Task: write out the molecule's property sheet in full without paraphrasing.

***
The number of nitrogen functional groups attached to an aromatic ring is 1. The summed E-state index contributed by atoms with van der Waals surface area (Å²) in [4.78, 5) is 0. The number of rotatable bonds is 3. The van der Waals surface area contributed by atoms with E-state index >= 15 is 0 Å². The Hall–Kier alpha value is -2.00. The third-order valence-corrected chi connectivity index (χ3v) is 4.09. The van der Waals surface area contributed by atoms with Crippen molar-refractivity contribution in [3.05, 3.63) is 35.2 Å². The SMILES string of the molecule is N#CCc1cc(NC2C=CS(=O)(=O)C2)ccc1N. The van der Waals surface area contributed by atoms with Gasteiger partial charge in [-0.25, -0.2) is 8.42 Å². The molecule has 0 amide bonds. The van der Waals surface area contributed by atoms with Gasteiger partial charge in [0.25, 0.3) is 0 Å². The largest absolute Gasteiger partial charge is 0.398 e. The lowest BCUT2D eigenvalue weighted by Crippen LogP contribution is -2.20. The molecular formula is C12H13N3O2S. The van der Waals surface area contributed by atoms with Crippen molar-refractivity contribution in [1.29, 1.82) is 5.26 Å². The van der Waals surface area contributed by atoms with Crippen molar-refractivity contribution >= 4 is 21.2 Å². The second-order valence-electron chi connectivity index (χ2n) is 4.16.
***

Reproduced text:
The number of nitrogen functional groups attached to an aromatic ring is 1. The summed E-state index contributed by atoms with van der Waals surface area (Å²) in [4.78, 5) is 0. The number of rotatable bonds is 3. The van der Waals surface area contributed by atoms with E-state index >= 15 is 0 Å². The Hall–Kier alpha value is -2.00. The third-order valence-corrected chi connectivity index (χ3v) is 4.09. The van der Waals surface area contributed by atoms with Crippen molar-refractivity contribution in [3.05, 3.63) is 35.2 Å². The SMILES string of the molecule is N#CCc1cc(NC2C=CS(=O)(=O)C2)ccc1N. The van der Waals surface area contributed by atoms with Gasteiger partial charge in [-0.25, -0.2) is 8.42 Å². The molecule has 0 amide bonds. The van der Waals surface area contributed by atoms with Gasteiger partial charge in [0.25, 0.3) is 0 Å². The largest absolute Gasteiger partial charge is 0.398 e. The lowest BCUT2D eigenvalue weighted by Crippen LogP contribution is -2.20. The molecular formula is C12H13N3O2S. The van der Waals surface area contributed by atoms with Crippen molar-refractivity contribution in [1.29, 1.82) is 5.26 Å². The van der Waals surface area contributed by atoms with Crippen molar-refractivity contribution >= 4 is 21.2 Å². The second-order valence-electron chi connectivity index (χ2n) is 4.16.